A 32 year old male with no significant past medical history presents to the emergency room with 3 hours of chest pain at rest. His blood pressure is 120/80, heart rate 80, and respirations 20. Physical examination is normal. Laboratory and a chest x-ray is normal. His ECG is below. Which of the following is the appropriate therapy?
B. Non-steroidal anti-inflammatory drugs
D. Emergent cardiac catheterization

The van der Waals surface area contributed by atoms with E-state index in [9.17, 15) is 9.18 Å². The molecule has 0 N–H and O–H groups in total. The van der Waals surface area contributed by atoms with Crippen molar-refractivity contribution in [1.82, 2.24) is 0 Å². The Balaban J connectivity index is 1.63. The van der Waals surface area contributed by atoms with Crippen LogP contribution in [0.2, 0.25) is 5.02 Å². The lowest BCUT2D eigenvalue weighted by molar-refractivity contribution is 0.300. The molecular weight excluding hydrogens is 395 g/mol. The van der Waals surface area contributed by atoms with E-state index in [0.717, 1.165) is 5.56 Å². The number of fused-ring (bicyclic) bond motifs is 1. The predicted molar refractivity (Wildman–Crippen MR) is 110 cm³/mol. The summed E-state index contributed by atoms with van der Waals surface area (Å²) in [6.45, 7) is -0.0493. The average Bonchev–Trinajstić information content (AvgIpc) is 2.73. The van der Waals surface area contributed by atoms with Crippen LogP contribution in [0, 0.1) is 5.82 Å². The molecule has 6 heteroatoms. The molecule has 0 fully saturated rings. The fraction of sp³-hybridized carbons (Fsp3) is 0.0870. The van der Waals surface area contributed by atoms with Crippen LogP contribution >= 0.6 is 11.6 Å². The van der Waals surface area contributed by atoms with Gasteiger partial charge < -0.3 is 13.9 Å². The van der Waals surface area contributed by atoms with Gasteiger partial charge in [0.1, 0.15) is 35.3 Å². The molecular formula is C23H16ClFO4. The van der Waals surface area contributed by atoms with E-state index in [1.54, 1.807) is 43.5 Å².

This patient has pericarditis which can occur for many reasons including viral (usually after or during a URI), autoimmune, uremic, infectious (including tuberculosis), peri-MI (Dressler's or pericardial infarct), or iatrogenic (post-heart surgery). The ECG in question #19 is classic for pericarditis showing diffuse concave upward ST segment elevation in most leads, PR depression in most leads (may be subtle), and sometimes notching at the end of the QRS complex. PR elevation is seen in lead aVR (which always shows opposite findings). Treatment includes NSAIDs. Colchicine is second line and corticosteroids are used only as a last resort as they are thought to increase the risk of chronic pericarditis and constrictive pericarditis.